Fried Fish Sandwiches, Fairgrounds Market


In a nutshell, to say my Dad had a lifelong appreciation for food would not be an understatement. Perhaps it stemmed from his having so little when he was little. He was always generous and the table was no exception. I remember a family barbecue where he kept me busy eating one chicken leg after another. I realize now how I relished all his attention for that moment! There was Mack and Manco Pizza on the boardwalk at Ocean City, New Jersey, where he roared when I ordered a beer, then winked to the waitress and said "root beer, please." There were always fried fish sandwiches at the Green Dragon Market in Lancaster, Pa. Back in the 70's he brought us a very strange fuzzy fruit for Christmas. It was green with black seeds inside and  now well known; kiwi.  


So, in getting back to Proust, I might ponder if my father achieved his intent in life? Dad was not the contemplative sort, and even if I ever asked him something so preposterous he might bellow at me as if I was unappreciative in even wondering. 


So, it's really not for me to say or decide. But I saw he was good and honest and generous and kind and loved life. Survived disasters and being in the war.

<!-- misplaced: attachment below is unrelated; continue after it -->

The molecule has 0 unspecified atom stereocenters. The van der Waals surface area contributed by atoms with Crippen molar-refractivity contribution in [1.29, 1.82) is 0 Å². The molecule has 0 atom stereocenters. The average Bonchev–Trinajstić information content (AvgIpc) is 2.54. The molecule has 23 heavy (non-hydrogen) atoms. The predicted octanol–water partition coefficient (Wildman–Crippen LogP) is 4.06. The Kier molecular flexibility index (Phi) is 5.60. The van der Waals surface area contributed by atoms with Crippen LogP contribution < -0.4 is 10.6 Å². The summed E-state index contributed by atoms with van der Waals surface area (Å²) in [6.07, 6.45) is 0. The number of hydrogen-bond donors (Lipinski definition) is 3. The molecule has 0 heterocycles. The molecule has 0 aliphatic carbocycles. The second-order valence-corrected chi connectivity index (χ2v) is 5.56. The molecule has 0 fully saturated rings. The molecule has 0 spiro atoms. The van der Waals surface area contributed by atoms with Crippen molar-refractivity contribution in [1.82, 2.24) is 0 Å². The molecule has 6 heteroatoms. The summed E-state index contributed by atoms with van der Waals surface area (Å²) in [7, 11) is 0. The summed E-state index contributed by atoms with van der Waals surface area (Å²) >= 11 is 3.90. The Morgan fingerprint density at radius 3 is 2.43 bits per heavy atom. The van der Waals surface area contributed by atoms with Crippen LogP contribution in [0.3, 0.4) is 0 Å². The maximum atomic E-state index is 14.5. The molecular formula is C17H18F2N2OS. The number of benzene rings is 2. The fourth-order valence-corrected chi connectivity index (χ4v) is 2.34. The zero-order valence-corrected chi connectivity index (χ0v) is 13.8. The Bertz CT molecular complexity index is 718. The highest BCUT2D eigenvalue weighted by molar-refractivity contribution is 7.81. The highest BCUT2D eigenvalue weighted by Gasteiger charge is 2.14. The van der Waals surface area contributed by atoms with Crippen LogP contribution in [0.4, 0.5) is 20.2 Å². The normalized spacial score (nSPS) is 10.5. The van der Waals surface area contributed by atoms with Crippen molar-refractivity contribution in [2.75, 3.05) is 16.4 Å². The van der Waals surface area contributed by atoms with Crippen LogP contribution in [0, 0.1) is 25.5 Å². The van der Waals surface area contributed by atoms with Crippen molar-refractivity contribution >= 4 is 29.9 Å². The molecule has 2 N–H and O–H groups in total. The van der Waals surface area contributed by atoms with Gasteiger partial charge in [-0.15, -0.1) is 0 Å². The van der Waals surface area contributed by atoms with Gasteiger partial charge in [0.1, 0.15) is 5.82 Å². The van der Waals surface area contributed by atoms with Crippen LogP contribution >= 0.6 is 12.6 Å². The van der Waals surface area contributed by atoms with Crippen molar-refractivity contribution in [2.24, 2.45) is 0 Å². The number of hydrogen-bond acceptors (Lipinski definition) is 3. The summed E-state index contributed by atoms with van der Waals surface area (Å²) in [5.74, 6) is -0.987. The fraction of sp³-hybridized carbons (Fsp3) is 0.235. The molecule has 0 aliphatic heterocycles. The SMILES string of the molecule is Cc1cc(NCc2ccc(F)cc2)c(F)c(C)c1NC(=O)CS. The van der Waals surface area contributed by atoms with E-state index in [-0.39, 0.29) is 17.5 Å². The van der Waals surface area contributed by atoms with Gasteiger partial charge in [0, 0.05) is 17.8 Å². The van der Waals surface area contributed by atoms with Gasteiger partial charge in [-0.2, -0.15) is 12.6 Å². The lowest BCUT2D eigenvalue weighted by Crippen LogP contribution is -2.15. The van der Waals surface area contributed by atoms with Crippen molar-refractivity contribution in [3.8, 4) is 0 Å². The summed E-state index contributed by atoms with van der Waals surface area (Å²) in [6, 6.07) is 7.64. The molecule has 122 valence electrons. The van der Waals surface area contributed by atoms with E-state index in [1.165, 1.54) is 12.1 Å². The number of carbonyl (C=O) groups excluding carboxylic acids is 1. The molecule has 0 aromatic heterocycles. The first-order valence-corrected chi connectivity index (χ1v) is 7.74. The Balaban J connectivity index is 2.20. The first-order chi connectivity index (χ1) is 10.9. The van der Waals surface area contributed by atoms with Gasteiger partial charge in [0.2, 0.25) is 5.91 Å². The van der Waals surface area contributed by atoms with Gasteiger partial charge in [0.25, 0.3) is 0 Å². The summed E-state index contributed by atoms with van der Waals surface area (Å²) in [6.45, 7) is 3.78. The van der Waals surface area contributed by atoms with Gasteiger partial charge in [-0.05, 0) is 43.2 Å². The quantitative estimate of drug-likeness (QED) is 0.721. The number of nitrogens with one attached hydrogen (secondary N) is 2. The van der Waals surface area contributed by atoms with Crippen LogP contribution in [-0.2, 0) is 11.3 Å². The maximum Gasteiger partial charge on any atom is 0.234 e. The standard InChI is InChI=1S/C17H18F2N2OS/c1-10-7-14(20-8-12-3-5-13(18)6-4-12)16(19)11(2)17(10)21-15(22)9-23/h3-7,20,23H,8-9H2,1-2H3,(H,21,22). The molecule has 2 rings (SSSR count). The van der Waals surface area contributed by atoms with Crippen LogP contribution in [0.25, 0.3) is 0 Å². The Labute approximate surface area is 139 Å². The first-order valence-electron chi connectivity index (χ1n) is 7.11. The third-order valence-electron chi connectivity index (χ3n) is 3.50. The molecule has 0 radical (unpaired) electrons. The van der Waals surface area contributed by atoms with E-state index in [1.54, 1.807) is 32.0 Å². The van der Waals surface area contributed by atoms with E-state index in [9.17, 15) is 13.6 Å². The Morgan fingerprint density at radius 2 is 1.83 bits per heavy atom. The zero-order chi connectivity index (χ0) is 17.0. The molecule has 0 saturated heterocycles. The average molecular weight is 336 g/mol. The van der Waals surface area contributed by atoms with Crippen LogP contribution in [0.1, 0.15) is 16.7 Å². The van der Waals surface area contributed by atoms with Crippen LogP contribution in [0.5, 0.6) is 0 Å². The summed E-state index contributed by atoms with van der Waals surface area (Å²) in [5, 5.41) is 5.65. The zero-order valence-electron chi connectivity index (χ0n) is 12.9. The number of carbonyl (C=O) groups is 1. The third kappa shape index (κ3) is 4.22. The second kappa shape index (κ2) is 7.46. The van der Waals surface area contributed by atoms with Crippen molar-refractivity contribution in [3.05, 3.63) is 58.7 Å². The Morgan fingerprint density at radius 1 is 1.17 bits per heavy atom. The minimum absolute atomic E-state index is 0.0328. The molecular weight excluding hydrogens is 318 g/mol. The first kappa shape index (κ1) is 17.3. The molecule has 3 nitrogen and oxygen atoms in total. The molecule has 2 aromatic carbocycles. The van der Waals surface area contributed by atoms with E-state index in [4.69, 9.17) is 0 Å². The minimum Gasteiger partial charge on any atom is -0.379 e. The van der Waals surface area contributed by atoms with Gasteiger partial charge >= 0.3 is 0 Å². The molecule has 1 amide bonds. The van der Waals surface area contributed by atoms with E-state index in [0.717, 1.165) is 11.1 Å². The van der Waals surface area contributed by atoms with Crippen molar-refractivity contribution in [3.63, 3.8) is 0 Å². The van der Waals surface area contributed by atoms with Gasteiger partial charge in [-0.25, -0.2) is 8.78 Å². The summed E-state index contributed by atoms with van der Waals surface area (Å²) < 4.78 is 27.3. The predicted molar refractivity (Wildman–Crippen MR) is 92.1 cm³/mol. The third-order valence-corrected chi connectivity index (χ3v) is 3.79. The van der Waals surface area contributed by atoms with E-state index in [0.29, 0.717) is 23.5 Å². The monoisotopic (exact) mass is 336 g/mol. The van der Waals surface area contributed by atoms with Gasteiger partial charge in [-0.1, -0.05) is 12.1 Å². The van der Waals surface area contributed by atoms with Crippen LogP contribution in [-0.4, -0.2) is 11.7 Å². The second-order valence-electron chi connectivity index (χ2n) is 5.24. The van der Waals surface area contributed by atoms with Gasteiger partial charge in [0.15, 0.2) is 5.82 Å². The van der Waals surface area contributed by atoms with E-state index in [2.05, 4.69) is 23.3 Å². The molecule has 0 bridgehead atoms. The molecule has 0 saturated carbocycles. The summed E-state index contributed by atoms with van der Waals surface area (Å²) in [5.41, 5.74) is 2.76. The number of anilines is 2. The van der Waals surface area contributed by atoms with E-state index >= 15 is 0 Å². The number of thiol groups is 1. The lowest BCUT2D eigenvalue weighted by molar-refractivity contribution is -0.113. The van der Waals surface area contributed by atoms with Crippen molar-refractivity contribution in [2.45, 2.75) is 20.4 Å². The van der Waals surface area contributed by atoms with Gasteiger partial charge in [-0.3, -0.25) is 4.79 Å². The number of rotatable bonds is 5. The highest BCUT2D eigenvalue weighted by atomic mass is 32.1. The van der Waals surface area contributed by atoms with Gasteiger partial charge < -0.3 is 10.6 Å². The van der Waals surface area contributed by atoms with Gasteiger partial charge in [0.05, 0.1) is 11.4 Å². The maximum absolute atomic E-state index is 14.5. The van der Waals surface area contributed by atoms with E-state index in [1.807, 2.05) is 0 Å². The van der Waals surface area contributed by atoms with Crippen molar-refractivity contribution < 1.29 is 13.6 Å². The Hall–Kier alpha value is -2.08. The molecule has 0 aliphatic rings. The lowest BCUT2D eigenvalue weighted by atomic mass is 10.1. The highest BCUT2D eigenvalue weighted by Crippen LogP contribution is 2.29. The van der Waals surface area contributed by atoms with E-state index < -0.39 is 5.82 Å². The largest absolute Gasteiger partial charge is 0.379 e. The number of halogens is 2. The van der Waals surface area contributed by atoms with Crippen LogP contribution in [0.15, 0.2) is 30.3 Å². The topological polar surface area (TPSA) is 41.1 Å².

What I can do is stand under the great trees of Autumn, their leaves flying all around me,with the sky as blue and crisp as the ocean, and let go of wishing to learn the unknown, uncover the mysteries that composed this gentle good man known as Bud.  


Dad, let's just go have another slice of pepperoni. 


Pizza at the Fairgrounds Farmer's Market









4 comments:

  1. Your father sounds like a wonderful man, you're so lucky to have had such a wonderful father -- I'm so sorry for your loss. Today I'll be thinking of you, he, and Proust as I question if I can produce the monumental work I envision on my novel in progress. Take care!

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  2. Absolutely beautiful! From reading this I think Bud did achieve Proutsts intent through living his life, triumph and struggle. I would like to think that when it's our time to pass, it's a higher beings way of telling us that we have overcome our obstacles, embraced our foibles, and have learned to live life to its fullest. I think your father made Marcel proud.

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  3. Dorette, I am sorry for your loss. What a wonderful man you had for a dad. This is a great tribute. Diana

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  4. Julia and JeremyCooks, I thank you both and apologize as I didn't have the comments setting correct so it would notify me and didn't know you had made a comment. I appreciate your kind words so very much. Julia, how goes the progress on your novel in progress?

    JeremyCooks, Merci! It's not always easy to embrace our foibles and sandwiches at the same time. And especially at this festive time of year I treasure the memory of my Dad living with such gusto and occasional sillyness. And you, you are doing this too! Onward! And here's to food for making such rich life memories possible.

    Diana, Thank you for being here! Maybe living is in the doing, and not in countless lectures, what do you think? I am thankful to know you, dear lady!